As the challenge of flooding in communities continues due to climate change, a Non-Governmental Organisation, Connected Development Initiatives (CODE) has tasked community people and media practitioners to track the climate funding for proper utilisation budgeted money and also for transparency and accountability.
CODE made the call at a one-day capacity building workshop for media and community-based organisations in Rivers State.
In her opening remarks, CODE Programme Associate, Hyeladzira James Mshelia said that if the media and communities can follow what she called “Follow the Money,” then government agencies handling climate change funds would not misappropriate the money budgeted to take care of flood cases.
Mshelia regretted that those communities that are badly affected by flood in 2012 and 2022 have not benefited from any palliative to cushion the effects of flooding in those communities, especially those in the Niger Delta.
She explained that most times Nigeria benefits from climate funding as a support so that those who are affected can be reached.
Mshelia told participants to get involved and follow how monies are being spent by the government on the climate change effect.
“The impact of last year in Rivers State was huge as many communities suffered from the effect of the flooding as women, girls and people living with disabilities were badly and sadly affected with properties lost,” she noted.
CODE Promgramme Associate further said that their mission in Rivers State was to build capacity of community people and media who can ask questions and know the basic knowledge about climate change and what they can do in the area of mitigation and adaptation but most importantly, how to tract the money in respect to climate change by government agency in charge.
“We should demand any information concerning how money is being spent concerning the climate change,” she said.
“In 2012 and 2022 the flood was much and the Federal Government through the agency in charge of whether forecast only warned communities, but adequate steps were not taken to sensitise and educate the people especially those living in the rural communities, and there was no help in sight as it relates to medical help, food, accommodation, sanitation and security at the camps,” CODE representative stated.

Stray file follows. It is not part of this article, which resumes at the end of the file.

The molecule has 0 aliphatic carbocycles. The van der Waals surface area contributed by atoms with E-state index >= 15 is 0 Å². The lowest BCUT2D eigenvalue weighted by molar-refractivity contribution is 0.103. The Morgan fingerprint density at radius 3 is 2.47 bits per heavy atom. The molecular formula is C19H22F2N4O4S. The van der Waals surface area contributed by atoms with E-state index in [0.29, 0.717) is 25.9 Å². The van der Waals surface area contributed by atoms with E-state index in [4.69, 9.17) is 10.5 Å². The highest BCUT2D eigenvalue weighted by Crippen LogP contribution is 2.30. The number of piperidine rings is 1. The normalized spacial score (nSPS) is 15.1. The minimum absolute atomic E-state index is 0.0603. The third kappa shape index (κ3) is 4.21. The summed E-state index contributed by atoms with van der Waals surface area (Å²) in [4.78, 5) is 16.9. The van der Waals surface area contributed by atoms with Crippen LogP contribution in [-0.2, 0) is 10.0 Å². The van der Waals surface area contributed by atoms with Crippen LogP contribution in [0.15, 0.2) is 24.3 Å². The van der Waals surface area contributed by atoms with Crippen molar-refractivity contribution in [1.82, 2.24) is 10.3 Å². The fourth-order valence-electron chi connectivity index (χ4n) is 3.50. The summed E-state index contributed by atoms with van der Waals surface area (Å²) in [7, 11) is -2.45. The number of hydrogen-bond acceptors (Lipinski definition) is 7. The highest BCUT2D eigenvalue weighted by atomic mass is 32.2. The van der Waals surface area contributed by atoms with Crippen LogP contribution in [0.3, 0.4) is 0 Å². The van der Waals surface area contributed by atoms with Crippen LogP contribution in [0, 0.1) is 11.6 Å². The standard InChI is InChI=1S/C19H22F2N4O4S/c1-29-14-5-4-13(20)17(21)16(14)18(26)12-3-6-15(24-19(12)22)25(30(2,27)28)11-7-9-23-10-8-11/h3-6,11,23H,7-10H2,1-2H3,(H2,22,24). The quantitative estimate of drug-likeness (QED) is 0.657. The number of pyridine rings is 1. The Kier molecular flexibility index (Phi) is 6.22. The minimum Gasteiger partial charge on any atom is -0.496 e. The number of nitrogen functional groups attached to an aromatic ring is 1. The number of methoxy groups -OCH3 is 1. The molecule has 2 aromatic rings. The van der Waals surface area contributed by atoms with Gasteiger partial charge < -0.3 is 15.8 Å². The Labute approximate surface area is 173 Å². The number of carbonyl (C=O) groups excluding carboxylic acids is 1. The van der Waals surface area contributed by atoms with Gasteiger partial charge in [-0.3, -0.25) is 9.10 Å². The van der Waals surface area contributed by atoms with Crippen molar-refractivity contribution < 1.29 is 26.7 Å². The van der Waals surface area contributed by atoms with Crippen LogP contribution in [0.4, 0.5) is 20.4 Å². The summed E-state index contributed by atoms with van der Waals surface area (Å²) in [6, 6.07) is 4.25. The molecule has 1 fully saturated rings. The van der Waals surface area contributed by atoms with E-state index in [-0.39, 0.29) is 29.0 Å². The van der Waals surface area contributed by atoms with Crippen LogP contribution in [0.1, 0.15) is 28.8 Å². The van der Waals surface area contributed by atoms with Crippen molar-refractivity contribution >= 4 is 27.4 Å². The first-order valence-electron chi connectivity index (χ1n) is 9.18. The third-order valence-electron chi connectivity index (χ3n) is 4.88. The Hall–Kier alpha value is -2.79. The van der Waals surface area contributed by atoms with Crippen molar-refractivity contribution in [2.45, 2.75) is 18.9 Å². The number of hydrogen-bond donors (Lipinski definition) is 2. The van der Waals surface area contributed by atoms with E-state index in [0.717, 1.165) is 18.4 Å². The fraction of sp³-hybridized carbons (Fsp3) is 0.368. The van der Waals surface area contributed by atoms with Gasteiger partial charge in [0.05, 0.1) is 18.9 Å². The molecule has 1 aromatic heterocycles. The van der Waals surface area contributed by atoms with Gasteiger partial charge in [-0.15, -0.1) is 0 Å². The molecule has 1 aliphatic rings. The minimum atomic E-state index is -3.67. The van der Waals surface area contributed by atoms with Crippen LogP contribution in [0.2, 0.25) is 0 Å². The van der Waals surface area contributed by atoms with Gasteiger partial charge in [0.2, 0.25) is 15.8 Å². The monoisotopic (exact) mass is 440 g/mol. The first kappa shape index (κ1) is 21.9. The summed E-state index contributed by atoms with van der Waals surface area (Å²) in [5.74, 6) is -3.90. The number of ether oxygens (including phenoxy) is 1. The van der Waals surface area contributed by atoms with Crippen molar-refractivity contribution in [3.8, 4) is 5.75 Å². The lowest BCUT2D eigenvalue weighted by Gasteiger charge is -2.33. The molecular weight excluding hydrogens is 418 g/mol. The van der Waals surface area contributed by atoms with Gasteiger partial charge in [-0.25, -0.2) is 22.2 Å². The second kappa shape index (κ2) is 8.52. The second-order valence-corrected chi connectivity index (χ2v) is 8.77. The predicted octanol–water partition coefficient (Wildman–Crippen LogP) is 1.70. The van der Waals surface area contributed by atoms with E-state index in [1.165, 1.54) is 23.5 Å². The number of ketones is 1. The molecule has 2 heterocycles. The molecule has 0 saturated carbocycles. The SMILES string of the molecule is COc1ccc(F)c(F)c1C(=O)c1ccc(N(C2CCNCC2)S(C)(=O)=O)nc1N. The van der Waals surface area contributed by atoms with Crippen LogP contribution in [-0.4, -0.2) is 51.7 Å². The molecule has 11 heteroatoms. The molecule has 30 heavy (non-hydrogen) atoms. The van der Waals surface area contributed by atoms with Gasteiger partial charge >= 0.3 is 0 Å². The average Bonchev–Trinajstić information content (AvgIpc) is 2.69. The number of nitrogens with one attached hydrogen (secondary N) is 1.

Also speaking, the Programme Officer CODE, Nkem Ibeh told participants to look at coping mechanisms, especially the mitigation and adaptation plans that are in place to overcome the challenges of climate change.
“The community people have a huge task to play by calling on government at all levels to take action and do the needful. The government must take necessary steps to checkmate climate change,” Ibeh said.
In an interview shortly after the event, Vincent Gborsi, chairman of Duboro Community in Khana Local Government thanked the NGO for the knowledge shared but blamed government for their actions and in-actions concerning the flooding in the Niger Delta, noting that they are not always proactive.
He said that during flooding, people’s means of livelihood were always submerged and that after the flood the government would not assist on the new way of life.
Recall that the Nigerian Metrological Agency (NIMET) has been warning communities in flood-prone areas to move to higher ground before the flood comes but the welfare of the people during and after the flood and how to cope with the challenges have been a major issue among community members.